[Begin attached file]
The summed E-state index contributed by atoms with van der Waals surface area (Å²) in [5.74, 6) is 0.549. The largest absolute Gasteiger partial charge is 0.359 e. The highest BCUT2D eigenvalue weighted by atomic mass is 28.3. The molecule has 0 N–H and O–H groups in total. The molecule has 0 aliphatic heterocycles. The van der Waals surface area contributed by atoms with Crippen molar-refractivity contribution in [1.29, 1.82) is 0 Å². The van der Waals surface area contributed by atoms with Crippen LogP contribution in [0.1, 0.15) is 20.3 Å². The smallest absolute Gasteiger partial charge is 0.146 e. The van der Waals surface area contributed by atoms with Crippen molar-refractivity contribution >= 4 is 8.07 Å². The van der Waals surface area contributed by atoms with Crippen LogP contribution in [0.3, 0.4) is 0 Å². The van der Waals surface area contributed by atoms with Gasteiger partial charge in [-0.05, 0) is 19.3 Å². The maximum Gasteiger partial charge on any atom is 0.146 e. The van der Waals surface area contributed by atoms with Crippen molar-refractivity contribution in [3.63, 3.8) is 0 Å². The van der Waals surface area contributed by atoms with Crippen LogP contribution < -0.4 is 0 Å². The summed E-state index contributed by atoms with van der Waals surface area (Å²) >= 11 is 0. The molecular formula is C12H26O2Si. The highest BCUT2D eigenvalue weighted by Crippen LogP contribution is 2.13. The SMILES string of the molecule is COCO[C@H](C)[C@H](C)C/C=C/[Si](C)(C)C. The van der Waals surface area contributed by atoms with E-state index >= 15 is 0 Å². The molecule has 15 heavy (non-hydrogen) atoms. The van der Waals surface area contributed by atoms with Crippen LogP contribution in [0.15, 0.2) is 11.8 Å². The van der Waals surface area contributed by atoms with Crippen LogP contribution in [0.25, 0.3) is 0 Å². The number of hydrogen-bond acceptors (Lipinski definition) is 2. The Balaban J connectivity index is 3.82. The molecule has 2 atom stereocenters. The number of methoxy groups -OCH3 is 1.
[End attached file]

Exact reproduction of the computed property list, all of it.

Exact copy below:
The summed E-state index contributed by atoms with van der Waals surface area (Å²) in [5.74, 6) is 0.549. The largest absolute Gasteiger partial charge is 0.359 e. The highest BCUT2D eigenvalue weighted by atomic mass is 28.3. The molecule has 0 N–H and O–H groups in total. The molecule has 0 aliphatic heterocycles. The van der Waals surface area contributed by atoms with Crippen molar-refractivity contribution in [1.29, 1.82) is 0 Å². The van der Waals surface area contributed by atoms with Crippen LogP contribution in [0.1, 0.15) is 20.3 Å². The smallest absolute Gasteiger partial charge is 0.146 e. The van der Waals surface area contributed by atoms with Crippen molar-refractivity contribution >= 4 is 8.07 Å². The van der Waals surface area contributed by atoms with Crippen LogP contribution in [0.3, 0.4) is 0 Å². The van der Waals surface area contributed by atoms with Gasteiger partial charge in [-0.05, 0) is 19.3 Å². The maximum Gasteiger partial charge on any atom is 0.146 e. The van der Waals surface area contributed by atoms with Crippen molar-refractivity contribution in [3.63, 3.8) is 0 Å². The van der Waals surface area contributed by atoms with Crippen LogP contribution < -0.4 is 0 Å². The summed E-state index contributed by atoms with van der Waals surface area (Å²) >= 11 is 0. The molecular formula is C12H26O2Si. The highest BCUT2D eigenvalue weighted by Crippen LogP contribution is 2.13. The SMILES string of the molecule is COCO[C@H](C)[C@H](C)C/C=C/[Si](C)(C)C. The van der Waals surface area contributed by atoms with E-state index >= 15 is 0 Å². The molecule has 15 heavy (non-hydrogen) atoms. The van der Waals surface area contributed by atoms with Crippen LogP contribution in [0.15, 0.2) is 11.8 Å². The van der Waals surface area contributed by atoms with Crippen LogP contribution in [0.25, 0.3) is 0 Å². The number of hydrogen-bond acceptors (Lipinski definition) is 2. The Balaban J connectivity index is 3.82. The molecule has 2 atom stereocenters. The number of methoxy groups -OCH3 is 1.